Blundering Blair quits as Middle East peace envoy – only Israel will miss him

For Arabs – and for Britons who lost their loved ones in his shambolic war in Iraq – his appointment was an insult, says Robert Fisk
Fifa corruption arrests: All hail the Feds for riding to football's rescue

Fifa corruption arrests

All hail the Feds for riding to football's rescue, says Ian Herbert
Isis in Syria: The Kurdish enclave still resisting the tyranny of President Assad and militant fighters

The Kurdish enclave still resisting the tyranny of Assad and Isis

In Syrian Kurdish cantons along the Turkish border, the progressive aims of the 2011 uprising are being enacted despite the war. Patrick Cockburn returns to Amuda
How I survived Cambodia's Killing Fields: Acclaimed surgeon SreyRam Kuy celebrates her mother's determination to escape the US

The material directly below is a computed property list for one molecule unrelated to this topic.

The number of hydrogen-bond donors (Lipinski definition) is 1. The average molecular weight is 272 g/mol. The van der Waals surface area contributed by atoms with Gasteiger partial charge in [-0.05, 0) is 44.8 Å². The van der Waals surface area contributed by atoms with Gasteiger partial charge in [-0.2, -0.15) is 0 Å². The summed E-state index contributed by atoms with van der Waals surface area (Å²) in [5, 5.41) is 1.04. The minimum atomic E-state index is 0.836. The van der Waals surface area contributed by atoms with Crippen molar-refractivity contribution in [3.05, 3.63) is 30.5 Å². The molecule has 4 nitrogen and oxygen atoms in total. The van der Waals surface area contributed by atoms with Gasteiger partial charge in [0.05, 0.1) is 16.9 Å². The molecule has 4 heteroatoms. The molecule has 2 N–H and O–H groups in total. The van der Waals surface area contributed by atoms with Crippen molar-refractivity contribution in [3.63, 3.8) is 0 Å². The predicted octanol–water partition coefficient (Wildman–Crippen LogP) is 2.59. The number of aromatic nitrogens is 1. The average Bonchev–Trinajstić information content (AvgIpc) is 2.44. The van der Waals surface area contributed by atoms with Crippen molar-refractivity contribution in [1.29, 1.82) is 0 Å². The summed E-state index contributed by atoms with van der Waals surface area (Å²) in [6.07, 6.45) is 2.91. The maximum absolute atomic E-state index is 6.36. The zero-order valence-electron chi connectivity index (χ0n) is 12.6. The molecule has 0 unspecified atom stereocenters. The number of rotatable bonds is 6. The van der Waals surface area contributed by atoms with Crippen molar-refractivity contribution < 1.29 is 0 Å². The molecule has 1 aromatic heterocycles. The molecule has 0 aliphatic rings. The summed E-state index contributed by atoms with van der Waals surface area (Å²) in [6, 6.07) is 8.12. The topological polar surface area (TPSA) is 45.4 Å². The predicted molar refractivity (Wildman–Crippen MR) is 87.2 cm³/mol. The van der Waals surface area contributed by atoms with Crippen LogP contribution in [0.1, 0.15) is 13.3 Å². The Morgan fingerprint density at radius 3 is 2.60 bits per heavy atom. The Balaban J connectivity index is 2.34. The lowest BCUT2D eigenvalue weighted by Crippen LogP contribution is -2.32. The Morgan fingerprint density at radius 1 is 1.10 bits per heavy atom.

How I survived Cambodia's Killing Fields

Acclaimed surgeon SreyRam Kuy celebrates her mother's determination to escape to the US
Stephen Mangan interview: From posh buffoon to pregnant dad, the actor has quite a range

How Stephen Mangan got his range

Posh buffoon, hapless writer, pregnant dad - Mangan is certainly a versatile actor
The ZX Spectrum has been crowd-funded back into play - with some 21st-century tweaks

The ZX Spectrum is back

The ZX Spectrum was the original - and for some players, still the best. David Crookes meets the fans who've kept the games' flames lit
Grace of Monaco film panned: even the screenwriter pours scorn on biopic starring Nicole Kidman

Even the screenwriter pours scorn on Grace of Monaco biopic

The critics had a field day after last year's premiere, but the savaging goes on
Menstrual Hygiene Day: The strange ideas people used to believe about periods